10. For Anthony Weiner's Sexting
This was perhaps one of Trump's weirdest "Thanks, Hillary" moments. Shortly after Clinton aide Huma Abedin announced her separation from Anthony Weiner in light of the news he'd sexted a photo of himself to another woman in which his son was visible in the background, the Trump campaign released a statement entitled "Donald J. Trump Statement on Hillary Clinton's Bad Judgement." In the statement, Trump attempted to argue Clinton had compromised the nation's security by allegedly allowing Weiner to be in "such close proximity" to potentially classified information.
"I only worry for the country in that Hillary Clinton was careless and negligent in allowing Weiner to have such close proximity to highly classified information," Trump said in the statement. "Who knows what he learned and who he told? It’s just another example of Hillary Clinton's bad judgment. It is possible that our country and its security have been greatly compromised by this."
11. For Pizzagate
The 2016 presidential election was filled with more than a few unbelievable moments. Among the most unbelievable was pizzagate, a dubunked conspiracy theory alleging that Clinton ran a child sex ring from the basement of a Washington, D.C. pizza parlor with her campaign chairman John Podesta.
This conspiracy theory proved particularly dangerous, however, when a North Carolina man brought – and fired – an AR-15 rifle to the pizza parlor in question with the intent of "investigating" the claims. At one point residents in the pizza parlor's neighborhood reportedly received fliers pinpointing Clinton as a child abuser in their mailboxes.
12. For Starting The Birther Conspiracy theory
Near the end of the 2016 presidential election, Donald Trump attempted to blame Hillary Clinton for starting conspiracy theories regarding former President Barack Obama's citizenship. "Hillary Clinton and her campaign of 2008 started the birther controversy," Trump told reporters during a Sept. 16, 2016 press conference. "I finished it."
A statement released by the Trump campaign the day before the presser claimed the birther controversy was "vicious and conniving behavior... straight from the Clinton Playbook." The Trump campaign also alleged that "Clinton was too weak to get an answer" and "Trump did a great service to the President and the country by bringing closure to the issue that Hillary Clinton and her team first raised."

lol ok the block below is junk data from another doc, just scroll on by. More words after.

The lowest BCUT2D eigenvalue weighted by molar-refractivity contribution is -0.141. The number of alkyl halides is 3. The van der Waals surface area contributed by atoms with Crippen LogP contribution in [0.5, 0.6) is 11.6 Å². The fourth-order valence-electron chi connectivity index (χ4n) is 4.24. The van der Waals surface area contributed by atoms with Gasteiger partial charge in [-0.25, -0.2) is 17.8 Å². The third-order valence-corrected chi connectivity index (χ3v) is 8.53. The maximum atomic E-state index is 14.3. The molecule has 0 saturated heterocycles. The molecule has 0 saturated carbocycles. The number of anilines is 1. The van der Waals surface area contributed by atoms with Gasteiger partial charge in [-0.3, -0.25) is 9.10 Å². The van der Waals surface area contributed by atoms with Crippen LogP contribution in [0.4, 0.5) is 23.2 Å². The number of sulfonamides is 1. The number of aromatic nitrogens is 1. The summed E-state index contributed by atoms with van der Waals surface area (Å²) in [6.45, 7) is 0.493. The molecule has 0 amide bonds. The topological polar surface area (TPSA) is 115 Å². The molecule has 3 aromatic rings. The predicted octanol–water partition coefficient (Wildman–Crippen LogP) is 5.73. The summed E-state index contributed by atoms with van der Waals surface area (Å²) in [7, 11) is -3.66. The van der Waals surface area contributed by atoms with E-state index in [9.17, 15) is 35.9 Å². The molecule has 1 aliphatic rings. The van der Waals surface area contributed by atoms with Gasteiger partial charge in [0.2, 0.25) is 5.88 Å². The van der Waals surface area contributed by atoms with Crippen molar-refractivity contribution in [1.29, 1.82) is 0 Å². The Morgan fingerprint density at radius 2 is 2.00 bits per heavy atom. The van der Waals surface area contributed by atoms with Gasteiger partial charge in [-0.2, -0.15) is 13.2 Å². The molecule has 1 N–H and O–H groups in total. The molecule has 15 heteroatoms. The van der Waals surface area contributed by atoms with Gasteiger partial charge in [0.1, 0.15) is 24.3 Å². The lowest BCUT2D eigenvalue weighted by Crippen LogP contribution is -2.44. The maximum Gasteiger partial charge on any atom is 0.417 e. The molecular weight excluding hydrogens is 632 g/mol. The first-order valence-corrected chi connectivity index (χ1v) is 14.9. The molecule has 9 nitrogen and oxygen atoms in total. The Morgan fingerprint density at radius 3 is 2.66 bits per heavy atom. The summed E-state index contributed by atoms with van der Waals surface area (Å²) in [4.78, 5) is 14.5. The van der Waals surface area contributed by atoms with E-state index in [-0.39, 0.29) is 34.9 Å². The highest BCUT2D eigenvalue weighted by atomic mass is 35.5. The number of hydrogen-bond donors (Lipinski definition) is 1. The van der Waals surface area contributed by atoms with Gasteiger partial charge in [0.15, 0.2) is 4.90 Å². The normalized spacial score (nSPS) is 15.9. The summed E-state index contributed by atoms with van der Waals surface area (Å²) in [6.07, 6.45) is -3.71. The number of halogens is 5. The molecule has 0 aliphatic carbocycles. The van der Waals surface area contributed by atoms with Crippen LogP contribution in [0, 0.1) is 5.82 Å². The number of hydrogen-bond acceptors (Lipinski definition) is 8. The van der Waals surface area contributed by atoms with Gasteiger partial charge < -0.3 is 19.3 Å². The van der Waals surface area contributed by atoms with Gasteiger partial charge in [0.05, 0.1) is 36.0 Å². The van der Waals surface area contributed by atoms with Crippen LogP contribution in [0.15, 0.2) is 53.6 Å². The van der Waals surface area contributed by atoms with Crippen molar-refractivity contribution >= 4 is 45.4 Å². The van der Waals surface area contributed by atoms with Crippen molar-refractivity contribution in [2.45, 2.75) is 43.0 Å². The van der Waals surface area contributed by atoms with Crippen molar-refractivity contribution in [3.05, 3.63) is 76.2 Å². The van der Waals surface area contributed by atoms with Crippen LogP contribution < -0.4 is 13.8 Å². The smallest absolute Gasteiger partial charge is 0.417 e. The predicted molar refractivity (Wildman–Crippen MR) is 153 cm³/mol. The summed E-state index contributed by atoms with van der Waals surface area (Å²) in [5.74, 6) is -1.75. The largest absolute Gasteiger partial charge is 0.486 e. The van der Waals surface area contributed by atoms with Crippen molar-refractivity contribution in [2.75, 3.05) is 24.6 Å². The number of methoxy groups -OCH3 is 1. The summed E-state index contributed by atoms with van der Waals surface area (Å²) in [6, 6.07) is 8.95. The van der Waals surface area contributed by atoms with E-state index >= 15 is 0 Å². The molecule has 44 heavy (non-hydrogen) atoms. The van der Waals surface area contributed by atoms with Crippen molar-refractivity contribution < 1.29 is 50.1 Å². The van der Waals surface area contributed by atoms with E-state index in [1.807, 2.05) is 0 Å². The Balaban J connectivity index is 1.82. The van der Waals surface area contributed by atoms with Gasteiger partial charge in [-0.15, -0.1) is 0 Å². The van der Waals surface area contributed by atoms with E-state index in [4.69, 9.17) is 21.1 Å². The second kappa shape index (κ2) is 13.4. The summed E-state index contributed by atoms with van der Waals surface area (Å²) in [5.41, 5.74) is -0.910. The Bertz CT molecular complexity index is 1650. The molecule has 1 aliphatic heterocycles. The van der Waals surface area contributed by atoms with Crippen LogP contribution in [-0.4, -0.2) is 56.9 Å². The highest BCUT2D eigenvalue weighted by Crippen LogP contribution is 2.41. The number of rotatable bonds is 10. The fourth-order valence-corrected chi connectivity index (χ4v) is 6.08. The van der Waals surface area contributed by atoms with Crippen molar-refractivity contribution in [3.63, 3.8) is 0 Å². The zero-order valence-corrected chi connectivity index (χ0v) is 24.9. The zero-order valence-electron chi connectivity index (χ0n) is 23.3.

However, multiple outlets geared at fact-checking, including PolitiFact, FactCheck.org, and the Washington Post have debunked Trump's claim.
13. For An Increase In Terrorist Attacks
While on the campaign trail in 2016, Trump accused Clinton of being the catalyst behind the increase in terrorist attacks in the United States, blaming her "weakness" and "ineffectiveness."
"She very much caused the problem, when you think about it," the Washington Post reported Trump said during a September campaign rally in Florida in reference to Clinton's alleged link to the San Bernardino terror attack. "Her weakness, her ineffectiveness, caused the problem. And now she wants to be president? I don't think so. Hillary Clinton is a weak and ineffective person. And I will tell you, if you choose Donald Trump, these problems are going to go away." Trump went on to say Clinton's refusal to say "radical Islam" was proof she was not willing to get tough on terror.
14. For Founding The Islamic State
In August of 2016, Trump attempted to blame both Clinton and then-President Barack Obama for the Islamic State, a jihadist group responsible for numerous terrorist attacks around the world. In an Aug. 10 campaign rally speech delivered at Broward County arena Trump alleged the terrorist group was "honoring" Obama. "He is the founder of ISIS," Trump said in reference to President Obama. "He is the founder of ISIS, okay? He is the founder. He founded ISIS. And I would say the cofounder would be crooked Hillary Clinton." Clinton's campaign later rebuffed the accusation, calling it a "false claim."
15. For Bill Clinton's approval of NAFTA